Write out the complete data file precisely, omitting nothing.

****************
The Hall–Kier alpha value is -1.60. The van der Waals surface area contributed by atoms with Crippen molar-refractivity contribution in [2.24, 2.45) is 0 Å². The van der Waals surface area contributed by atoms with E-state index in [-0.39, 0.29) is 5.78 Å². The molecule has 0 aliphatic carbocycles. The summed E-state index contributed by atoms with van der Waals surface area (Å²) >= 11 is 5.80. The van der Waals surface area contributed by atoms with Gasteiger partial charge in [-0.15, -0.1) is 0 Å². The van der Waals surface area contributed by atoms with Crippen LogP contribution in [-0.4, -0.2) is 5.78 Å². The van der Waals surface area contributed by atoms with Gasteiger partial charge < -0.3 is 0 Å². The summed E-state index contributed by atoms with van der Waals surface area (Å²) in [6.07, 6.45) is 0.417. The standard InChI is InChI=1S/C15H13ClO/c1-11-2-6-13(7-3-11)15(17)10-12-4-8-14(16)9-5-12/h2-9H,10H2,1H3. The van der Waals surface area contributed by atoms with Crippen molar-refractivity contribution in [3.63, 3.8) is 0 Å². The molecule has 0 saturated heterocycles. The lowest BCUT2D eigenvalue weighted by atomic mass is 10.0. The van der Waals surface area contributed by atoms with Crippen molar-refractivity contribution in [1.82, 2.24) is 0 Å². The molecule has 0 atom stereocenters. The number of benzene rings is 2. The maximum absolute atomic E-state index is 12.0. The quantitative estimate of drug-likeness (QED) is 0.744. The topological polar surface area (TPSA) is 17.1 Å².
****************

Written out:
The Hall–Kier alpha value is -1.60. The van der Waals surface area contributed by atoms with Crippen molar-refractivity contribution in [2.24, 2.45) is 0 Å². The van der Waals surface area contributed by atoms with E-state index in [-0.39, 0.29) is 5.78 Å². The molecule has 0 aliphatic carbocycles. The summed E-state index contributed by atoms with van der Waals surface area (Å²) >= 11 is 5.80. The van der Waals surface area contributed by atoms with Gasteiger partial charge in [-0.15, -0.1) is 0 Å². The van der Waals surface area contributed by atoms with Crippen LogP contribution in [-0.4, -0.2) is 5.78 Å². The van der Waals surface area contributed by atoms with Gasteiger partial charge < -0.3 is 0 Å². The summed E-state index contributed by atoms with van der Waals surface area (Å²) in [6.07, 6.45) is 0.417. The standard InChI is InChI=1S/C15H13ClO/c1-11-2-6-13(7-3-11)15(17)10-12-4-8-14(16)9-5-12/h2-9H,10H2,1H3. The van der Waals surface area contributed by atoms with Crippen molar-refractivity contribution in [3.63, 3.8) is 0 Å². The molecule has 0 saturated heterocycles. The lowest BCUT2D eigenvalue weighted by atomic mass is 10.0. The van der Waals surface area contributed by atoms with Crippen molar-refractivity contribution in [1.82, 2.24) is 0 Å². The molecule has 0 atom stereocenters. The number of benzene rings is 2. The maximum absolute atomic E-state index is 12.0. The quantitative estimate of drug-likeness (QED) is 0.744. The topological polar surface area (TPSA) is 17.1 Å².